In recent years national and regional governments have granted rights to nature, creating a new level of protection for the environment. In Bangladesh, the Bangladeshi Supreme Court has given all rivers in the country legal rights. In the US, Ohio voters granted Lake Erie the legal right to “exist, flourish, and naturally evolve”, allowing any resident to sue governments or businesses that infringe upon the lake’s rights (i.e. polluting it). Tamaqua Borough, Pennsylvania passed an ordinance to prohibit corporations from dumping waste into open-pit mines by mandating that any resident could sue to vindicate the “rights of natural communities and ecosystems.”
It’s all part of the nascent “rights of nature” movement that recognizes what indigenous people have always known: the natural cycle of life belongs to all living systems, not just humans. Instead of viewing nature as property to be owned, nature has its own inalienable rights including: The right of restoration, to allow natural processes/ecosystem functioning without interference, and the right of advocacy with laws that appoint a guardian for a particular ecosystem, like a parent who represents a child’s interests in court. The guardian can sue on the ecosystem’s behalf; if awarded damages, the money can go into a trust dedicated to funding its restoration.
Implementing similar forms of ecological governance is a way to support sustainability, placing human activities within the framework of Nature’s laws and limitations. The four criteria of sustainability that a rights of nature paradigm aims for include prohibition of mitigation or substitution for monetary or political gain; sustainable levels of human use (vs. over-consumption); the shrinkage of the human footprint on earth; and a flexible and continuous process that maintains Nature’s biophysical integrity, despite ongoing changes in the environment.
Even as the rights of nature movement has inspired new legislation around the world, concerns about enforcement are challenging. For instance, once a river gets rights, what happens to all the people whose livelihoods depend on it? In Bangladesh, millions live in informal settlements or slums alongside the rivers and depend on the waters for their livelihoods. Now some are being evicted. A second problem is that rivers don’t obey borders; they often traverse to more than one country. If a country has granted rights to a river but a neighboring country hasn’t, that makes it difficult to legally protect the waterway from environmental harm. A third problem is that rights of nature laws tend to get tied up in court — and not everybody has the kind of money required to file and sustain a lawsuit. The risk, is that whoever has the funding may get to impose their will.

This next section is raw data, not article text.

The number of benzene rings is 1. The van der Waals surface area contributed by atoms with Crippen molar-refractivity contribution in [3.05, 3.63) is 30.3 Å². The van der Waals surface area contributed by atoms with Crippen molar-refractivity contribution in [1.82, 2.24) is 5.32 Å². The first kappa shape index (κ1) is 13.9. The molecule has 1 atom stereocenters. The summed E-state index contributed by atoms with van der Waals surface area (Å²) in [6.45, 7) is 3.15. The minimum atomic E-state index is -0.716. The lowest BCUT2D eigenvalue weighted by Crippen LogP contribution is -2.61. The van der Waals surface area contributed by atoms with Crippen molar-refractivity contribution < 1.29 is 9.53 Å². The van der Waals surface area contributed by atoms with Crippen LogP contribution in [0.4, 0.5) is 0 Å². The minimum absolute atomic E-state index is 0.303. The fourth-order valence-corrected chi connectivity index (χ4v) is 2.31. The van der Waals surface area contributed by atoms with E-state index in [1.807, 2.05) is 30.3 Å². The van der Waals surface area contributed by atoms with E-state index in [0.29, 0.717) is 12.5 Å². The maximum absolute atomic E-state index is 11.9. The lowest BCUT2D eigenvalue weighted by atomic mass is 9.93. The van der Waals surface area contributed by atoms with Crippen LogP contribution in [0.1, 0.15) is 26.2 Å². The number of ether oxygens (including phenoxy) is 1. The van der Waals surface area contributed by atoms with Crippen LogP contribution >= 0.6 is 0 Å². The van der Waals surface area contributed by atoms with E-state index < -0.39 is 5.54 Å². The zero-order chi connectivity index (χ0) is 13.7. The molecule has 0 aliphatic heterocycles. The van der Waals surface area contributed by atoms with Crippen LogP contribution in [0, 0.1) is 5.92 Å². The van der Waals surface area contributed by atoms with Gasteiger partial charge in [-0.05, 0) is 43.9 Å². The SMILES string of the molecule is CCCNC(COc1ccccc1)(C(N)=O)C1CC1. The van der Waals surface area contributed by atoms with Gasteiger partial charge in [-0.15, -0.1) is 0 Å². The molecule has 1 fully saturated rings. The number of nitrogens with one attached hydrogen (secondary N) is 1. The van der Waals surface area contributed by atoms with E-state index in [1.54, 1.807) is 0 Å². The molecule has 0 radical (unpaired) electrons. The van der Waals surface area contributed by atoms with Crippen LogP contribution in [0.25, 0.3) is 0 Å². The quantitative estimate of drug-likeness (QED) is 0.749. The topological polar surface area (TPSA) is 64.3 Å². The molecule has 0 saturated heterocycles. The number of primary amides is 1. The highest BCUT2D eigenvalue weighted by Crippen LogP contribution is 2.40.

At the very least, the rights of nature movement could inspire people to consider their surroundings in a new light. Once you start seeing something as being deserving of moral consideration, you start to view the natural world differently, and you start to see that nature isn’t simply created for people to use. That’s a fundamental shift in perspective.
There has been minimal recent corporate media coverage (including a 2019 NPR report and a 2017 editorial in the New York Times) about the rights of nature movement. These articles failed to cover the complexity and scope of the rights of nature movement and how this movement can help human society become truly sustainable.
Editor’s Note: For previous Project Censored coverage of the global movement to establish legal rights for nature, see “Indigenous Communities around World Helping to Win Legal Rights of Nature,” Story #9 from Censored 2019: Fighting the Fake News Invasion, and “Ecuador’s Constitutional Rights of Nature,” Story #18 in Censored 2010: Media Democracy in Action.
Cameron La Follette, “Rights of Nature: The New Paradigm,” AAG Newsletter (American Association of Geographers), March 6, 2019, http://news.aag.org/2019/03/rights-of-nature-the-new-paradigm/.
Jackie Flynn Mogensen, “Environmentalism’s Next Frontier: Giving Nature Legal Rights,” Mother Jones, July 9, 2019, https://www.motherjones.com/environment/2019/07/a-new-wave-of-environmentalists-want-to-give-nature-legal-rights/.
Sigal Samuel, “This Country Gave All Its Rivers Their Own Legal Rights.” Vox, August 18, 2019, https://www.vox.com/future-perfect/2019/8/18/20803956/bangladesh-rivers-legal-personhood-rights-nature.
Student Researcher: Carly Talhami (San Francisco State University)
Faculty Evaluator: Kenn Burrows (San Francisco State University)